GREEN TREE RETENTION:
a Tool to Maintain Ecosystem Health and Function
Can we help to maintain ecosytems with better commercial forest harvesting practices?
A collaboration of interdisciplinary researchers are working to address
this question. An experiment is currently underway on Vancouver Island
at the BC Ministry of Forests' Silviculture Treatments for Ecosystem
Managment in the Sayward (STEMS) research facility. We are looking at
the health of coastal temperate Douglas Fir forests both pre- and
post-harvest. In some harvesting areas 'islands' of intact forest will
be retained and we will assess the impact of these conserved patches in
maintaining ecosystem function.
To measure ecosystem health and
function we are studying the soils. Soils contain a complex community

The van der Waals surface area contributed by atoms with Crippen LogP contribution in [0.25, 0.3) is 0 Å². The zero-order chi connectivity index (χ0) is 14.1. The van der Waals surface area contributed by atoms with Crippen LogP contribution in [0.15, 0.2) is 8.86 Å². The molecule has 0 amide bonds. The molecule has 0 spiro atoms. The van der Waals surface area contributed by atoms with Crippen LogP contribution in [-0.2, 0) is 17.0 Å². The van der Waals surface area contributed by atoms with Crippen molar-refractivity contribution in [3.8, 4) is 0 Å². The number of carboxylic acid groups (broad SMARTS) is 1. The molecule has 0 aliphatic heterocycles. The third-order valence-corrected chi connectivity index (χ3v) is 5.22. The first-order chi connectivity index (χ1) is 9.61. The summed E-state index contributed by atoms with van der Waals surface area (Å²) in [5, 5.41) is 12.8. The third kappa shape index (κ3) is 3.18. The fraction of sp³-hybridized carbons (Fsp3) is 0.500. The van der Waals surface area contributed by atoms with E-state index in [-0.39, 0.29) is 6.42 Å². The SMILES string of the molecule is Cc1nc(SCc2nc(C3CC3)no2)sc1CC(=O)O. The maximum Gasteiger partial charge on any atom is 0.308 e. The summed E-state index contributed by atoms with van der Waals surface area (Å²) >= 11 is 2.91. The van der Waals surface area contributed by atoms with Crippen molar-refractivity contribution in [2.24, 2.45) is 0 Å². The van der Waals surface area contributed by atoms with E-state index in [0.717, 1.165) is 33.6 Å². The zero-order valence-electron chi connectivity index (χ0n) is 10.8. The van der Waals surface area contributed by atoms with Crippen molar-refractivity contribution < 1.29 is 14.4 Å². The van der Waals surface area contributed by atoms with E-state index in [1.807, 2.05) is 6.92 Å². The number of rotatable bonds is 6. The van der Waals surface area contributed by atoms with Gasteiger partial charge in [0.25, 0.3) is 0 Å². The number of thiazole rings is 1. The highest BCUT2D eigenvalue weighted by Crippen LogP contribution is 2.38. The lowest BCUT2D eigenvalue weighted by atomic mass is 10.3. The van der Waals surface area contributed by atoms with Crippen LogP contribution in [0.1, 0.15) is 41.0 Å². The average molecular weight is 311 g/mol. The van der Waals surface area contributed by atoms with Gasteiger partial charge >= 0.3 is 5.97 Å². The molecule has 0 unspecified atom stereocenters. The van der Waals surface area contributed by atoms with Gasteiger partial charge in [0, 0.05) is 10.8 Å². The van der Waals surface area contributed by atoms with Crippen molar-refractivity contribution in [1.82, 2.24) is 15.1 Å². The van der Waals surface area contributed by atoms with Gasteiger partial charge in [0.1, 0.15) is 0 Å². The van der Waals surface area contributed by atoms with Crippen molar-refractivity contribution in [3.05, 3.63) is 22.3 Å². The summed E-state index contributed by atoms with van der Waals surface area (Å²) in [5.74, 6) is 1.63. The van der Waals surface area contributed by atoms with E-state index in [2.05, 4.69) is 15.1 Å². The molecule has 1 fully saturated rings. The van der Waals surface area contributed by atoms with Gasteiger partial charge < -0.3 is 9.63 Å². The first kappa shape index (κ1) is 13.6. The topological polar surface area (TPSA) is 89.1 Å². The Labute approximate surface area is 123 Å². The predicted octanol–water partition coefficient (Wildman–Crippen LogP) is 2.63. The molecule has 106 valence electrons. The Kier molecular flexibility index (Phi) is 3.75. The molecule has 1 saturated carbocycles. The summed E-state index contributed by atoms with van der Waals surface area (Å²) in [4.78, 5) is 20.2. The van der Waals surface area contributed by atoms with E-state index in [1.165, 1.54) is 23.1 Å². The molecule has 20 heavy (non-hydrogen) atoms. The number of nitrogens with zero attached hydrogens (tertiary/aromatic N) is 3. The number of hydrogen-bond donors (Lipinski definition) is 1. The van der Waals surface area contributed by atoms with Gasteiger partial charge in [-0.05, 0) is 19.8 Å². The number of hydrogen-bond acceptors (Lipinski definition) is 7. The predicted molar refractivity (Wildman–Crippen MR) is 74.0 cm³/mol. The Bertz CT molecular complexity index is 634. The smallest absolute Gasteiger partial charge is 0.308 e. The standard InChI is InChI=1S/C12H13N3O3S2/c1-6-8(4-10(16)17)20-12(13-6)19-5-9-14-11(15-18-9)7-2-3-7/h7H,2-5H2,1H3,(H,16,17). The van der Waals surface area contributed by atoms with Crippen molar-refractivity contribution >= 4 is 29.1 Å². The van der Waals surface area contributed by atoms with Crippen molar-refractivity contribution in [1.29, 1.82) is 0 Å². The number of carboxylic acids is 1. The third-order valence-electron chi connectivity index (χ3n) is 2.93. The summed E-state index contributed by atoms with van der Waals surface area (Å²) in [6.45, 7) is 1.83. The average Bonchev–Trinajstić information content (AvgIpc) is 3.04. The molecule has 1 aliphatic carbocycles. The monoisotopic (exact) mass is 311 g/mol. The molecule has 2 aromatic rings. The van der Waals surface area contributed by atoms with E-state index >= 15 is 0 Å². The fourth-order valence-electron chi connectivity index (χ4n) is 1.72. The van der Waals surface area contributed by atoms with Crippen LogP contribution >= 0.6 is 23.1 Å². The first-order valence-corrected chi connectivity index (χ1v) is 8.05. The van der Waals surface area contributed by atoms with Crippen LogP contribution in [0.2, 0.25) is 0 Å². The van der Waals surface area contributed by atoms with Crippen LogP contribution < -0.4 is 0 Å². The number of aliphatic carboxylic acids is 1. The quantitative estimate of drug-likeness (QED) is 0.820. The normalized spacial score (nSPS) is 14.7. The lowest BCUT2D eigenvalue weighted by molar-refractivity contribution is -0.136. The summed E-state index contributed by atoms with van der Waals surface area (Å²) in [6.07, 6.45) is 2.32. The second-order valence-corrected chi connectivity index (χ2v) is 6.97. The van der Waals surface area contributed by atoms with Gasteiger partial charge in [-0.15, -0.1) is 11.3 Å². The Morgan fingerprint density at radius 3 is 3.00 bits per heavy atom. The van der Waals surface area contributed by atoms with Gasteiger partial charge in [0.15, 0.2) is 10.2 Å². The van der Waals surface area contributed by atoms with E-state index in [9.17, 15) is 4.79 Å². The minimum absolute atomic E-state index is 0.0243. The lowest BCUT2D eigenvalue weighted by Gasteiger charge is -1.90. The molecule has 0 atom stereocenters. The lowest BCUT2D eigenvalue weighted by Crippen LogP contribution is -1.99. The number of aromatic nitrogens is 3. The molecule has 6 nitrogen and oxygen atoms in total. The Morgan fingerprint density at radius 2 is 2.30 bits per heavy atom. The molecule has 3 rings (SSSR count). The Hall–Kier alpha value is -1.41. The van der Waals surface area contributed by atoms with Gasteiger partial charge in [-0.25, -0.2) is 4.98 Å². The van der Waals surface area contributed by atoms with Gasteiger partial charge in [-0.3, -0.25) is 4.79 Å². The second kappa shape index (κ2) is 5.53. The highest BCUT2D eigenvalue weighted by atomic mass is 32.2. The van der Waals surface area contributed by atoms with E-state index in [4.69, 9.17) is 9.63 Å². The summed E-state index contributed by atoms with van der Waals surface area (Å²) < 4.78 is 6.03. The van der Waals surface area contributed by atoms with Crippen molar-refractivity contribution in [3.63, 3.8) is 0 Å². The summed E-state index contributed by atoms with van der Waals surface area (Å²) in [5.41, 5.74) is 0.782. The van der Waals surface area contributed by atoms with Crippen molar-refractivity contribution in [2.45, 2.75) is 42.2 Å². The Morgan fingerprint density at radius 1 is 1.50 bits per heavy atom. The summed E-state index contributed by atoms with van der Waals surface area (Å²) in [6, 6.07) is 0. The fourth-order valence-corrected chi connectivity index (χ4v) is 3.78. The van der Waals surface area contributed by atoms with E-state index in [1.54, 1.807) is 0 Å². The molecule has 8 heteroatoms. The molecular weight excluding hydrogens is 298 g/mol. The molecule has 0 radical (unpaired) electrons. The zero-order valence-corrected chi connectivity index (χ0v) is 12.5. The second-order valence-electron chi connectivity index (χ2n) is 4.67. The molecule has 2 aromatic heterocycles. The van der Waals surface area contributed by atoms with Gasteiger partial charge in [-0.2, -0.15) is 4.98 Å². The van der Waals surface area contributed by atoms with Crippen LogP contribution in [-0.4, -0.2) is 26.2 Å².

of organisms and are integral in promoting the growth of healthy
forests through processes such as decomposition, nutrient cycling, and
symbiotic relationships with higher plants. Our study includes
assessments of bacteria and other soil microbes; fungi, with attention
to mycorrhizae; and invertebrates such as nematodes, oligochaete worms,
collembola, and mites.
This website is a digital library
of the terrestrial arthropod mesofauna found in the experiment so far.
Serving as a record to aid in identification for our researchers the
library will also allow consultation with scientists worldwide to gain
confirmations of taxonomic identities.